Dith Pran, a farewell

For many of us who were too young at the time to fully grasp the human atrocities suffered by the people of Cambodia during the regime of the Khmer RougeThe Killing Fields was the very powerful movie in the 1980s that showed us an overflowing album of the saddest pictures in that part of the world. I have watched that year’s Oscars that awarded the late physician and actor Dr. Haing S. Ngor (1940-1996) for his soulful portrayal of the translator and photojournalist Mr. Dith Pran. But I have seen the film in full only in 2004.
The New York Times announced yesterday the passing away of Mr. Pran, losing to his pancreatic cancer.
Dith Pran, a photojournalist for The New York Times whose gruesome ordeal in the killing fields of Cambodia was re-created in a 1984 movie that gave him an eminence he tenaciously used to press for his people’s rights, died on Sunday at a hospital in New Brunswick, N.J. He was 65 and lived in Woodbridge, N.J.
He had been a journalistic partner of Mr. Schanberg, a Times correspondent assigned to Southeast Asia. He translated, took notes and pictures, and helped Mr. Schanberg maneuver in a fast-changing milieu. With the fall of Phnom Penh in 1975, Mr. Schanberg was forced from the country, and Mr. Dith became a prisoner of the Khmer Rouge, the Cambodian Communists.
Mr. Schanberg wrote about Mr. Dith in newspaper articles and in The New York Times Magazine, in a 1980 cover article titled “The Death and Life of Dith Pran.” (A book by the same title appeared in 1985.)
The story became the basis of the movie “The Killing Fields.”
The film, directed by Roland Joffé, showed Mr. Schanberg, played by Sam Waterston, arranging for Mr. Dith’s wife and children to be evacuated from Phnom Penh as danger mounted. Mr. Dith, portrayed by Dr. Haing S. Ngor (who won an Academy Award as best supporting actor), insisted on staying in Cambodia with Mr. Schanberg to keep reporting the news. He believed that his country could be saved only if other countries grasped the gathering tragedy and responded.
The full article which may be read here, contains a brief and beautiful account on Mr. Pran’s space in history including a video which was to be his last message to the world.

~ by Karina Descartin on 1 April 2008.

5 Responses to “Dith Pran, a farewell”

  1. Hi there! Great blog! I’m a 23 year old, former collegiate runner battling RSD. I hope you will check out my blog. It is my small attempt at creating awareness and spreading hope/inspiration for others who are suffering.


  2. I saw this movie. It was sad. You see all that violence, it doesn’t do good 😦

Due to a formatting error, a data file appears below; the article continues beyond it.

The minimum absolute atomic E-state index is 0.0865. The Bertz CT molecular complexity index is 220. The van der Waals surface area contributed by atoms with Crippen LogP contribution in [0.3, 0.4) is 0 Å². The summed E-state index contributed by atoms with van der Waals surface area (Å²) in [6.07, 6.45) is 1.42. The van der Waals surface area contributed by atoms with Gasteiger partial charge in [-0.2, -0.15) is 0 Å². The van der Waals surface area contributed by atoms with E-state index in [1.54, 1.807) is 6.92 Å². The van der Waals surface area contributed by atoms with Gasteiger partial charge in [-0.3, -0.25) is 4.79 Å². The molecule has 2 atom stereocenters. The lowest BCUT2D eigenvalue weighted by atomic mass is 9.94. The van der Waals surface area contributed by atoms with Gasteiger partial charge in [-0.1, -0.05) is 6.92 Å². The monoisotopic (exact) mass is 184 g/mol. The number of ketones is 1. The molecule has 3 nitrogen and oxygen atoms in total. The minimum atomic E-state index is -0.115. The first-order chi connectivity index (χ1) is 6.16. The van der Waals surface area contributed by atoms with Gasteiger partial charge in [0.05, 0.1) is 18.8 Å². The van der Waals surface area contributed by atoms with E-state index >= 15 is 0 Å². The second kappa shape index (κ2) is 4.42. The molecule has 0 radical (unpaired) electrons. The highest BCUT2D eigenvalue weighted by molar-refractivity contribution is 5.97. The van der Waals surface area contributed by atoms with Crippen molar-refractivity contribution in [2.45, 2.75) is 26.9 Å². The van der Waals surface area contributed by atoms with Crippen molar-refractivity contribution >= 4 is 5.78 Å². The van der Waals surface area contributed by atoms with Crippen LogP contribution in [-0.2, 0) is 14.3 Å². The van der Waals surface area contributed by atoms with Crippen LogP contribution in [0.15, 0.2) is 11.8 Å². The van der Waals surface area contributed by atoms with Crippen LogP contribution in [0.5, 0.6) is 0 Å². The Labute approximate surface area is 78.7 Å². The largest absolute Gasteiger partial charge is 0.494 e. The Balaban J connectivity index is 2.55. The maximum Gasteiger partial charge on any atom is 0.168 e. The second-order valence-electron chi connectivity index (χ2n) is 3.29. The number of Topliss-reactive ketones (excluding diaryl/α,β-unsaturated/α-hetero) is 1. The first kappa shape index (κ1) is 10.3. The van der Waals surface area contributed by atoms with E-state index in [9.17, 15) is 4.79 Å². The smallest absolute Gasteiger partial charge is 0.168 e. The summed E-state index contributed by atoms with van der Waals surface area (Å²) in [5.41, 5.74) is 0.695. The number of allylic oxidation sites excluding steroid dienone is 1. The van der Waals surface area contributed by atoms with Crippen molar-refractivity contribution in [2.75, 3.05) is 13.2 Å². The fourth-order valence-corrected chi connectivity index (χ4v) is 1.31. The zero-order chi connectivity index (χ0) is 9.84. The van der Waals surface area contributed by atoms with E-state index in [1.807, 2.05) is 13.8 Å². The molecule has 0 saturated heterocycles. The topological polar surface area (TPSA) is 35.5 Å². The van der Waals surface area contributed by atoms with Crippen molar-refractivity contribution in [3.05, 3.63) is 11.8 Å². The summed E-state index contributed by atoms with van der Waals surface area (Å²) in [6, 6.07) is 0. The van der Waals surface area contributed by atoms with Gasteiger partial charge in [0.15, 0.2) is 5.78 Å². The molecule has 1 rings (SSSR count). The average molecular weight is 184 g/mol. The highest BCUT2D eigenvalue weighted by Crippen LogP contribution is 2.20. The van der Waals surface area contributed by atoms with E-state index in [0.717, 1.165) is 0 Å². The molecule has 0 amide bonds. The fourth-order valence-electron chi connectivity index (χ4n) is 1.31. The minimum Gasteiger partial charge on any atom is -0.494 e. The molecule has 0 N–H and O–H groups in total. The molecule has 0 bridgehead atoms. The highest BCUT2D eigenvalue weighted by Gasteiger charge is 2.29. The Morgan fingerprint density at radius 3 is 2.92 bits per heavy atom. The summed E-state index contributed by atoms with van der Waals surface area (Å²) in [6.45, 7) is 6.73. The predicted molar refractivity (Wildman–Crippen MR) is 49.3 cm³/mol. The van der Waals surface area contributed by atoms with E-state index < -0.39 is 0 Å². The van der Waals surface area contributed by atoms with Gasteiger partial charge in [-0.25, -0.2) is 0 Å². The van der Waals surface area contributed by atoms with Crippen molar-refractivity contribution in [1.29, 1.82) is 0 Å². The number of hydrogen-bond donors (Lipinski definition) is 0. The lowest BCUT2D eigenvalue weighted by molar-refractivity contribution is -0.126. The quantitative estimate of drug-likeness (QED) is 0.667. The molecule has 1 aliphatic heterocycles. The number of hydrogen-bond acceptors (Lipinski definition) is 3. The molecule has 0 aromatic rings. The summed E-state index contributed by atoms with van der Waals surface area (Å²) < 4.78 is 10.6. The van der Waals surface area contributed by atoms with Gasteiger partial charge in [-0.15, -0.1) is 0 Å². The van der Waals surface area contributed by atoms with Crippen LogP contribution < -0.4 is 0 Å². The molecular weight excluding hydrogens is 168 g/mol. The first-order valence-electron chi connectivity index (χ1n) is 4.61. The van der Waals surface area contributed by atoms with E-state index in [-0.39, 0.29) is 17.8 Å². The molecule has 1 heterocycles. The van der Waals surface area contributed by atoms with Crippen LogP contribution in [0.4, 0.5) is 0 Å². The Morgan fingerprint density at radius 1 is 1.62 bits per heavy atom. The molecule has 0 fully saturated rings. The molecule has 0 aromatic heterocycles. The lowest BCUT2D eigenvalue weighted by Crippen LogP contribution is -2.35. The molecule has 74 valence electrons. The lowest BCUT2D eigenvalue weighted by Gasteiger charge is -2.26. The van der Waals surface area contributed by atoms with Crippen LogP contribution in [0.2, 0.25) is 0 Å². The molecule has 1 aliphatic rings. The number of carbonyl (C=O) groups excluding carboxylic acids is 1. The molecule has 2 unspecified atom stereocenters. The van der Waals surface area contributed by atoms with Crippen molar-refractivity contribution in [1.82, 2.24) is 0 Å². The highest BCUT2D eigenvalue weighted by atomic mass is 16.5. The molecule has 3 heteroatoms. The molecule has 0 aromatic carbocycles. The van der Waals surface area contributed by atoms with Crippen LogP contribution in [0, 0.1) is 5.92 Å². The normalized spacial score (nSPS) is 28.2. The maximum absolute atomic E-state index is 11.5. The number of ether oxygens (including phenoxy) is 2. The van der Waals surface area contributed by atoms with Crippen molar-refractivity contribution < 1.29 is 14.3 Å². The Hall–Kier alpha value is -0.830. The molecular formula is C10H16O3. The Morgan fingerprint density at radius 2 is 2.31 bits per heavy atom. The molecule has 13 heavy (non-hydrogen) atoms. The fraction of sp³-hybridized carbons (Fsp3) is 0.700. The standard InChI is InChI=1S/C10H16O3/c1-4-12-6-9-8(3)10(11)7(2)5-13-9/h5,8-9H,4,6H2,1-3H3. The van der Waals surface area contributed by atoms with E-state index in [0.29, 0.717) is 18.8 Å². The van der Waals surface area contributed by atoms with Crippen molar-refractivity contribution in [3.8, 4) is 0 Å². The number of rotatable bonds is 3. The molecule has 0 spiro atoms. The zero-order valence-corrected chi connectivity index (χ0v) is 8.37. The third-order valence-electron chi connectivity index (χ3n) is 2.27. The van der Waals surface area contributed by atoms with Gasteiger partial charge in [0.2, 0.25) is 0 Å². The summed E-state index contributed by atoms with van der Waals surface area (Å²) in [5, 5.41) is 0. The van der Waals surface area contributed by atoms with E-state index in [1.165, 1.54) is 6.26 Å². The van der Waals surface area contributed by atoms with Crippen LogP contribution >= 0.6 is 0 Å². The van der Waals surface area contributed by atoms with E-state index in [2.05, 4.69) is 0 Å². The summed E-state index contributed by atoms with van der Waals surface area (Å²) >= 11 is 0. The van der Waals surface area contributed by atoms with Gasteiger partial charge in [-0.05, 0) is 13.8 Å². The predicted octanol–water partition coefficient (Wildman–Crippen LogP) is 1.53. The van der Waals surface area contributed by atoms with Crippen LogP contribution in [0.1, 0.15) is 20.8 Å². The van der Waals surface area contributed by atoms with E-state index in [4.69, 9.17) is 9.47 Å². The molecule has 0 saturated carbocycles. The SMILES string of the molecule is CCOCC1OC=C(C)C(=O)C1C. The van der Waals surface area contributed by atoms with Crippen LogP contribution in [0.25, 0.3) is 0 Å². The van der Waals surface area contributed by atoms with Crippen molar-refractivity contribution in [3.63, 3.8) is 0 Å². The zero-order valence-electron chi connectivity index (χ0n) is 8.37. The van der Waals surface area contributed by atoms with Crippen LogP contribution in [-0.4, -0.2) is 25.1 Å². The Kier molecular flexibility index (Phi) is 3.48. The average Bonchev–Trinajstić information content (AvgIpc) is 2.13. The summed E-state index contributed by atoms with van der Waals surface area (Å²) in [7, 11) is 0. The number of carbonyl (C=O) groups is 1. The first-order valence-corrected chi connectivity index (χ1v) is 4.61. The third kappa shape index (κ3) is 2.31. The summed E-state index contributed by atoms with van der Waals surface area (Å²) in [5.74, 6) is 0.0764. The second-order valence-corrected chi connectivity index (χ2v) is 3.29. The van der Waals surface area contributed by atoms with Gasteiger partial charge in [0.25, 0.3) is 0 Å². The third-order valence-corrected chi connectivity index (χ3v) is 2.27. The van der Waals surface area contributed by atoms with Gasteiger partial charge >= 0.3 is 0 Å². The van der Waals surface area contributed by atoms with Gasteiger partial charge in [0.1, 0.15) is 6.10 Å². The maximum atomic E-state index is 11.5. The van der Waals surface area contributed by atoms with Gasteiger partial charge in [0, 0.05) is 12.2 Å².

3. I remember learning about the Khmer Rouge when I was 7 or 8. I think I was watching a documentary on them around the time The Killing Fields came out. I remember being shocked that this happened, especially since in school (I grew up in Manhattan) we only had ever learned about the Holocaust and how we should “Never allow that to happen again.” I supposed the fact that it had already happened again several times didn’t matter since the victims weren’t from western Europe.

    The world is not as rich now that Dith Pran is not with us anymore.

  4. I’d seen The Killing Fields when I was in Grade IV. That young, I didn’t fully understand what the story is all about. I got interested with the movie again when I bought a VCD copy of it in 2003. Dith Pran’s life experience is an inspiration to everyone. I didn’t know he already passed away until I read this post…

  5. Maria, Rafael, and Dodong: Thank you for coming by and for sharing your thoughts.

    OldMDGirl: I vaguely remember learning about the Holocaust in a very distant and academic way back when I was living in the Philippines. It was only when I started to travel here in the US with my family and many visits to museums later, that I have come to grasp the depths and horror of it all for the victims and their families. I learned most about it during visits to New York City many years ago. Recently, also visited the Holocaust museum here in Houston.

    Right on with your thoughts about other similar forms of atrocities. It happened again and again after the Holocaust in varying degrees but being outside the circle, the victims, families, and the concerned had to shout so much louder and longer.

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